The Washington Post took Capitol Hill’s temperature over the sequester this morning, and found resigned optimism:
Adding to the sense of inevitability is the belief that the cuts, known as the sequester, would improve the government’s bottom line without devastating the broader economy. Though the cuts would hamper economic growth, especially in the Washington region, the forecast is far less dire than with other recent fiscal deadlines, and financial markets are not pressing Washington to act.
But that was before we knew GDP took a hit last quarter, largely thanks to deep cuts in defense spending. The sequester requires a further 9.4% reduction in military programs. Will there be further economic damage from such a significant reduction in military spending?
The cold answer may be, yes, but too bad. Ultimately we may need to suffer stymied economic growth in the short term to prevent a greater debt crisis in the long term. Congress won’t cut spending on its own, so the sequester is only way.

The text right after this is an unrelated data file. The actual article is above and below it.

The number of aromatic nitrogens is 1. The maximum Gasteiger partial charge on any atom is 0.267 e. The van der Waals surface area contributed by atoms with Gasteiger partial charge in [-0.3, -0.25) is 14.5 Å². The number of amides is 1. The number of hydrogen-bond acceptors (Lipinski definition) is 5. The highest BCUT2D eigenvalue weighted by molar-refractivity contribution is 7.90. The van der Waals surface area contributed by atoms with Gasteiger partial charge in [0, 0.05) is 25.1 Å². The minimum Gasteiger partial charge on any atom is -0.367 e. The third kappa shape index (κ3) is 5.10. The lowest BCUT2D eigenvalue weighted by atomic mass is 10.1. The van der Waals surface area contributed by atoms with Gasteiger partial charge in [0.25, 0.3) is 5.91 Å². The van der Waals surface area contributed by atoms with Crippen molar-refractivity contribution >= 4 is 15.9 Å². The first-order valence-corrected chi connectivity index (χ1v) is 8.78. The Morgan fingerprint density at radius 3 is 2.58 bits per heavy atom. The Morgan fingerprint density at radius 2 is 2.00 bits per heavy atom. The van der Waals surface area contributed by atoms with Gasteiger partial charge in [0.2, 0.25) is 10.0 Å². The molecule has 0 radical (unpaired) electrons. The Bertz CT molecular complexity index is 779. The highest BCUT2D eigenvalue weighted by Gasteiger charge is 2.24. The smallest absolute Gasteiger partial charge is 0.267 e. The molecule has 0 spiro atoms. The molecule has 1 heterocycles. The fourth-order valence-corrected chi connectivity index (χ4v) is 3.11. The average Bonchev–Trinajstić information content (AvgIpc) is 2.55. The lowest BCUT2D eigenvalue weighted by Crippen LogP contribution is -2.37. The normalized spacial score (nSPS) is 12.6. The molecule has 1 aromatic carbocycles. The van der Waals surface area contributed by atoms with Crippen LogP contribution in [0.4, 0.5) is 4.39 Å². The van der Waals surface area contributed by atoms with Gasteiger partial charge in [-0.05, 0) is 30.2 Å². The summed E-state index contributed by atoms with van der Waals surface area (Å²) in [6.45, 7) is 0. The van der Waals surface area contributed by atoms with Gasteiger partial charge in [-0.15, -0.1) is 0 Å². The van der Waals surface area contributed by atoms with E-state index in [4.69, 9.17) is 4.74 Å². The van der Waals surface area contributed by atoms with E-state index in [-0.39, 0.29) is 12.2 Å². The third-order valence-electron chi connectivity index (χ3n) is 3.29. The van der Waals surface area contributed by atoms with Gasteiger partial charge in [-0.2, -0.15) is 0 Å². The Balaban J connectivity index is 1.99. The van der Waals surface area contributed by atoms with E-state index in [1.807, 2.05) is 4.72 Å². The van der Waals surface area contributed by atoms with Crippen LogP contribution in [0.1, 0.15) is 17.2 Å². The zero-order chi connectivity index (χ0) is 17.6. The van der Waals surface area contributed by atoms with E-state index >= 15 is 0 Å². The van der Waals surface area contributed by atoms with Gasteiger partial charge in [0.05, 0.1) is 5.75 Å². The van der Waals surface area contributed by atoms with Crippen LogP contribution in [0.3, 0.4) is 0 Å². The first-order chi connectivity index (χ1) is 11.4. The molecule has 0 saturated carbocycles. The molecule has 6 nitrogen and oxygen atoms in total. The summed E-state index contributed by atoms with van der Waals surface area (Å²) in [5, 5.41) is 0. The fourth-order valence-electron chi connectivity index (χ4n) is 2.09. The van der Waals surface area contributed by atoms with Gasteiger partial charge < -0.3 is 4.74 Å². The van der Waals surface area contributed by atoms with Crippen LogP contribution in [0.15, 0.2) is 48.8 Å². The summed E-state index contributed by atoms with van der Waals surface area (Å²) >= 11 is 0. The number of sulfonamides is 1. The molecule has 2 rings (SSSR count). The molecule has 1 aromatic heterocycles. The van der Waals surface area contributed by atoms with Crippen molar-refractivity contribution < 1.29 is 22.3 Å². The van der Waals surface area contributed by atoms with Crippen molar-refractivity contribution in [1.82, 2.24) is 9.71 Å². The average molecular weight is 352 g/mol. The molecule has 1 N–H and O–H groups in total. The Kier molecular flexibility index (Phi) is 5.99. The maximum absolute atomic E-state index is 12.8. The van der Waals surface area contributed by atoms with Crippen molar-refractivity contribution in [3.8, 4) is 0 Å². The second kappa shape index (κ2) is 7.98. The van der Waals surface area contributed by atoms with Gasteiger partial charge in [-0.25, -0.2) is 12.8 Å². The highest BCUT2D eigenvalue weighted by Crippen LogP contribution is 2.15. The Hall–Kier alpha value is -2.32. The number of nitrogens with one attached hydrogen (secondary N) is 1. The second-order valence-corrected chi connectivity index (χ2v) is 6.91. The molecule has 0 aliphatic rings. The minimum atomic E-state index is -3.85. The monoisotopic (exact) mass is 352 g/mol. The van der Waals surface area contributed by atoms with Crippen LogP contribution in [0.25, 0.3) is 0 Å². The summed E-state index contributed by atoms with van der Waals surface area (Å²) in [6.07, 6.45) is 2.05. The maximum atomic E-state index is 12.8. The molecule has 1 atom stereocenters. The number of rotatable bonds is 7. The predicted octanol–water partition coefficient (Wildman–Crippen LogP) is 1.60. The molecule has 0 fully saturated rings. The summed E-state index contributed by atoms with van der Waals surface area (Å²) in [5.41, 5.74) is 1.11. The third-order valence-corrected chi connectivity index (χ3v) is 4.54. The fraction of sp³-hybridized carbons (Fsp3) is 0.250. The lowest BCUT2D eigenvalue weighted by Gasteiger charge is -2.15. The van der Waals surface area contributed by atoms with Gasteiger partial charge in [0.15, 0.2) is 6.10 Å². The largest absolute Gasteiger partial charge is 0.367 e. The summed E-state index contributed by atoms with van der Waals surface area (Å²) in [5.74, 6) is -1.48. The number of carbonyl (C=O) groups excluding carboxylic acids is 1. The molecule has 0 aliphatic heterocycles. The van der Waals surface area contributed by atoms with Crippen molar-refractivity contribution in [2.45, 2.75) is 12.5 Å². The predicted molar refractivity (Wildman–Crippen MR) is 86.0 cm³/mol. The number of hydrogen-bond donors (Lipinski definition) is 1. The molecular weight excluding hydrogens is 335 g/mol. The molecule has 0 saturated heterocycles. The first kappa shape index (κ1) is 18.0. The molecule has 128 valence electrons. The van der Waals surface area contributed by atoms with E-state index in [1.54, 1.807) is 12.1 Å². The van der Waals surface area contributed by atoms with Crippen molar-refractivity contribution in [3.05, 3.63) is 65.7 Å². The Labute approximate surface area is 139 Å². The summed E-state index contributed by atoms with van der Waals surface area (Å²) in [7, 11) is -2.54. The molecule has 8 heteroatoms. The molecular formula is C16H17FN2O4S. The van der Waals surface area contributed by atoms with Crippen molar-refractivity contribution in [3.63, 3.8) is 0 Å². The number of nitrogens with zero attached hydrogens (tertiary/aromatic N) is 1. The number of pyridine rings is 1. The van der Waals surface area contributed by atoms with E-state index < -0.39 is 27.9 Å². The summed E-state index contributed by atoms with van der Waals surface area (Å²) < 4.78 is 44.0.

No doubt we’ll be hearing a lot of debate on this in the coming days. Our own G. Tracy Mehan delved into it yesterday and concluded: “Maybe it is time to start loving the sequestration.”
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That’s right, the Grinch (Joe Biden) is coming for your pocketbooks this Christmas season with record inflation. Just to recap, here is a list of items that have gone up during his reign.
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